3. Your Brain on Love; The Neurobiology of Healthy Relationships by Stan Tatkin
If the first two books are on the psychology of relationships, Your Brain on Love is about biology or, more specifically, neurobiology. It was a relatively easy listen as an audiobook.
First, Taktin describes the neurobiology of falling in love giving a simple insight into the role of attachment styles in our relationships. He explains the initial passionate infatuation phase and describes the three main attachment styles in detail.
What is particularly useful are the clear illustrations of some of the default ways of relating and behaving in relationships because of attachment styles. Tatkin explains how these behaviours, because of the different styles, can lead to conflict and challenges in the relationship. Crucially he offers strategies for how to manage these conflicts.
I enjoyed this book; it’s a great book to improve your marriage because it gets couples to understand that things that feel personal are often not. It’s because your neurobiology or internal safety programming is different, which means you behave differently. With awareness comes a different outlook on the ebbs and flows of a relationship. Then there is the possibility of compassion, understanding and, importantly, change. Handily, the author includes some great communication tools so you can quickly put out those emotional fires.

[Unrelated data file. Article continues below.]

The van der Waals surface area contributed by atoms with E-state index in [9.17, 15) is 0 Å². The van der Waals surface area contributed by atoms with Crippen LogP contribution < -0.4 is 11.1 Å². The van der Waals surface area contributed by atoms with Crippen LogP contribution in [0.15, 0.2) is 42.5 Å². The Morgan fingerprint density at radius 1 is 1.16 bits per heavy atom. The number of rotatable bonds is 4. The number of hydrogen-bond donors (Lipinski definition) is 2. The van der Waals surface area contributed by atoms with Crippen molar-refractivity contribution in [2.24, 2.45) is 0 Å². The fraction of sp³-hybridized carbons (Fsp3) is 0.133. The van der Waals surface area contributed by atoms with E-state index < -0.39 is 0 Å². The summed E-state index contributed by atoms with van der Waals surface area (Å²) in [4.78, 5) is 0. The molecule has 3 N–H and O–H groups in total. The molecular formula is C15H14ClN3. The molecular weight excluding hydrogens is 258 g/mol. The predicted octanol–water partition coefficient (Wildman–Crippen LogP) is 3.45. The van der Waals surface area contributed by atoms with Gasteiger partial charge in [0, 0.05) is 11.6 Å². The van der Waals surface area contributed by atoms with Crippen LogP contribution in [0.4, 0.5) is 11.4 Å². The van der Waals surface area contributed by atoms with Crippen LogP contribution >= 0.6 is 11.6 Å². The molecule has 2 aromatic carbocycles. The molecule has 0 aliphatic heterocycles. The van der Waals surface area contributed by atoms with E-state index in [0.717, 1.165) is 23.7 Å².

4. Tell Me No Lies by Ellyn Bader, PhD and Peter T Pearson PhD
This book helps to improve your marriage by helping you understand the dynamics of your marriage in the context of the four stages of marriage. Tell Me No Lies is based on the premise that partners lie to each other often. Not only that, but we frequently lie to ourselves. The lies and dishonesty mask marriage problems and our negative beliefs about ourselves that erode self-esteem.
Either way, the authors describe how lies have tremendous potential to destroy a relationship but, surprisingly, also to nurture it. When you identify your marital stage, you can overcome the barriers to honesty and move on to a happier and more fulfilling marriage. As a practitioner of the Bader and Pearsons Developmental Model for Couples, I love their straightforward, clear, practical and honest approach. This book will compassionately guide you to creating an open and thriving marriage.